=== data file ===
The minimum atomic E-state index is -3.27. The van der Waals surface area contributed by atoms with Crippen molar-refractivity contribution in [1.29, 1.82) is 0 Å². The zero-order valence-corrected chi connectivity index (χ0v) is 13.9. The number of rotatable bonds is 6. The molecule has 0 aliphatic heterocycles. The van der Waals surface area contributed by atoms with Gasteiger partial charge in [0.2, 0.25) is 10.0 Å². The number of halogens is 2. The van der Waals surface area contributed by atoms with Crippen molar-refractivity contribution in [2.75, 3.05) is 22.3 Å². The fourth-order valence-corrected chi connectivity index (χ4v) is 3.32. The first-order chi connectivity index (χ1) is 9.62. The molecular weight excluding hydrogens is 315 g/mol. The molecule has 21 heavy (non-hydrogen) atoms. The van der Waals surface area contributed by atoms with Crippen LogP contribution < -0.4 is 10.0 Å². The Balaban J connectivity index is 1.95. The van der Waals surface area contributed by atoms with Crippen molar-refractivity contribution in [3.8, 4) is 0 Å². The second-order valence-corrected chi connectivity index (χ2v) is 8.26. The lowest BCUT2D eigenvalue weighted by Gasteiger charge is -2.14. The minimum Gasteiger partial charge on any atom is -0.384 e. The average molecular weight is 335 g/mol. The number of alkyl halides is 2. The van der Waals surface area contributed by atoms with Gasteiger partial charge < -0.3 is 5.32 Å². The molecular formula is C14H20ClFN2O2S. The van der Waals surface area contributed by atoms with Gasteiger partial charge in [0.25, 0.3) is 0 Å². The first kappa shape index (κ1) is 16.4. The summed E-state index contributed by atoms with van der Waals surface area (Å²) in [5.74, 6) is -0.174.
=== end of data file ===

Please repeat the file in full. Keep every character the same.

The minimum atomic E-state index is -3.27. The van der Waals surface area contributed by atoms with Crippen molar-refractivity contribution in [1.29, 1.82) is 0 Å². The zero-order valence-corrected chi connectivity index (χ0v) is 13.9. The number of rotatable bonds is 6. The molecule has 0 aliphatic heterocycles. The van der Waals surface area contributed by atoms with Gasteiger partial charge in [0.2, 0.25) is 10.0 Å². The number of halogens is 2. The van der Waals surface area contributed by atoms with Crippen molar-refractivity contribution in [2.75, 3.05) is 22.3 Å². The fourth-order valence-corrected chi connectivity index (χ4v) is 3.32. The first-order chi connectivity index (χ1) is 9.62. The molecular weight excluding hydrogens is 315 g/mol. The molecule has 21 heavy (non-hydrogen) atoms. The van der Waals surface area contributed by atoms with Crippen LogP contribution < -0.4 is 10.0 Å². The Balaban J connectivity index is 1.95. The van der Waals surface area contributed by atoms with Crippen molar-refractivity contribution in [3.8, 4) is 0 Å². The second-order valence-corrected chi connectivity index (χ2v) is 8.26. The lowest BCUT2D eigenvalue weighted by Gasteiger charge is -2.14. The minimum Gasteiger partial charge on any atom is -0.384 e. The average molecular weight is 335 g/mol. The number of alkyl halides is 2. The van der Waals surface area contributed by atoms with Gasteiger partial charge < -0.3 is 5.32 Å². The molecular formula is C14H20ClFN2O2S. The van der Waals surface area contributed by atoms with Gasteiger partial charge in [0.25, 0.3) is 0 Å². The first kappa shape index (κ1) is 16.4. The summed E-state index contributed by atoms with van der Waals surface area (Å²) in [5.74, 6) is -0.174.